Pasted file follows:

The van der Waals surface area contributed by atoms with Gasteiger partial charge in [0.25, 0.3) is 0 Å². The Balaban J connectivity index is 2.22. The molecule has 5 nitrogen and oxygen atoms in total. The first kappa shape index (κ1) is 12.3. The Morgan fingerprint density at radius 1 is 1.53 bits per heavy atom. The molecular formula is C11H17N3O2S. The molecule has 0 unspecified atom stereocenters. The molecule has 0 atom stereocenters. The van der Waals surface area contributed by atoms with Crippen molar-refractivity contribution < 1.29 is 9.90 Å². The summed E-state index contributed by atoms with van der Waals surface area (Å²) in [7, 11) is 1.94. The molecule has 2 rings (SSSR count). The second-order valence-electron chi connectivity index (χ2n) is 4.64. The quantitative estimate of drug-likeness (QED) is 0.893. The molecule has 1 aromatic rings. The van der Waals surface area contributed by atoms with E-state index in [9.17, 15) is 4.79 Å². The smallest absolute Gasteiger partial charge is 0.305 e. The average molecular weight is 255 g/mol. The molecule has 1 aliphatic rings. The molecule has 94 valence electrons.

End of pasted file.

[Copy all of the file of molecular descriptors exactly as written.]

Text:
The van der Waals surface area contributed by atoms with Gasteiger partial charge in [0.25, 0.3) is 0 Å². The Balaban J connectivity index is 2.22. The molecule has 5 nitrogen and oxygen atoms in total. The first kappa shape index (κ1) is 12.3. The Morgan fingerprint density at radius 1 is 1.53 bits per heavy atom. The molecular formula is C11H17N3O2S. The molecule has 0 unspecified atom stereocenters. The molecule has 0 atom stereocenters. The van der Waals surface area contributed by atoms with Crippen molar-refractivity contribution < 1.29 is 9.90 Å². The summed E-state index contributed by atoms with van der Waals surface area (Å²) in [7, 11) is 1.94. The molecule has 2 rings (SSSR count). The second-order valence-electron chi connectivity index (χ2n) is 4.64. The quantitative estimate of drug-likeness (QED) is 0.893. The molecule has 1 aromatic rings. The van der Waals surface area contributed by atoms with E-state index in [9.17, 15) is 4.79 Å². The smallest absolute Gasteiger partial charge is 0.305 e. The average molecular weight is 255 g/mol. The molecule has 1 aliphatic rings. The molecule has 94 valence electrons.